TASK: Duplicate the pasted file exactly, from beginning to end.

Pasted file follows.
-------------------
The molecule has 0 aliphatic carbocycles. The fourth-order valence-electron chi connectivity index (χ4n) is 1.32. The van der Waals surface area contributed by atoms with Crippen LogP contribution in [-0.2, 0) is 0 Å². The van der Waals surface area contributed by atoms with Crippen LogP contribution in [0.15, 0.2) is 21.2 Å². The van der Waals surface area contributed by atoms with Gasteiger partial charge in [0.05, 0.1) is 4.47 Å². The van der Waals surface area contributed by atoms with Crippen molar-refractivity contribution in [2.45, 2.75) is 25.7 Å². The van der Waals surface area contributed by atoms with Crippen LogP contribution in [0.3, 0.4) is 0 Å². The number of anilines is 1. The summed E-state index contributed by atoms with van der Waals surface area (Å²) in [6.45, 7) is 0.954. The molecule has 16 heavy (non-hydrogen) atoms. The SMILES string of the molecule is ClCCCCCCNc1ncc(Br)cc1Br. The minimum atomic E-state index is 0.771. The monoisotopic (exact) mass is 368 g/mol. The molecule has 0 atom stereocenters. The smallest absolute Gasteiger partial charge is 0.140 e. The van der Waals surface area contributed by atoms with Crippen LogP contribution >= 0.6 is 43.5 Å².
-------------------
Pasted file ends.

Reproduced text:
The molecule has 0 aliphatic carbocycles. The fourth-order valence-electron chi connectivity index (χ4n) is 1.32. The van der Waals surface area contributed by atoms with Crippen LogP contribution in [-0.2, 0) is 0 Å². The van der Waals surface area contributed by atoms with Crippen LogP contribution in [0.15, 0.2) is 21.2 Å². The van der Waals surface area contributed by atoms with Gasteiger partial charge in [0.05, 0.1) is 4.47 Å². The van der Waals surface area contributed by atoms with Crippen molar-refractivity contribution in [2.45, 2.75) is 25.7 Å². The van der Waals surface area contributed by atoms with Crippen LogP contribution in [0.3, 0.4) is 0 Å². The number of anilines is 1. The summed E-state index contributed by atoms with van der Waals surface area (Å²) in [6.45, 7) is 0.954. The molecule has 16 heavy (non-hydrogen) atoms. The SMILES string of the molecule is ClCCCCCCNc1ncc(Br)cc1Br. The minimum atomic E-state index is 0.771. The monoisotopic (exact) mass is 368 g/mol. The molecule has 0 atom stereocenters. The smallest absolute Gasteiger partial charge is 0.140 e. The van der Waals surface area contributed by atoms with Crippen LogP contribution >= 0.6 is 43.5 Å².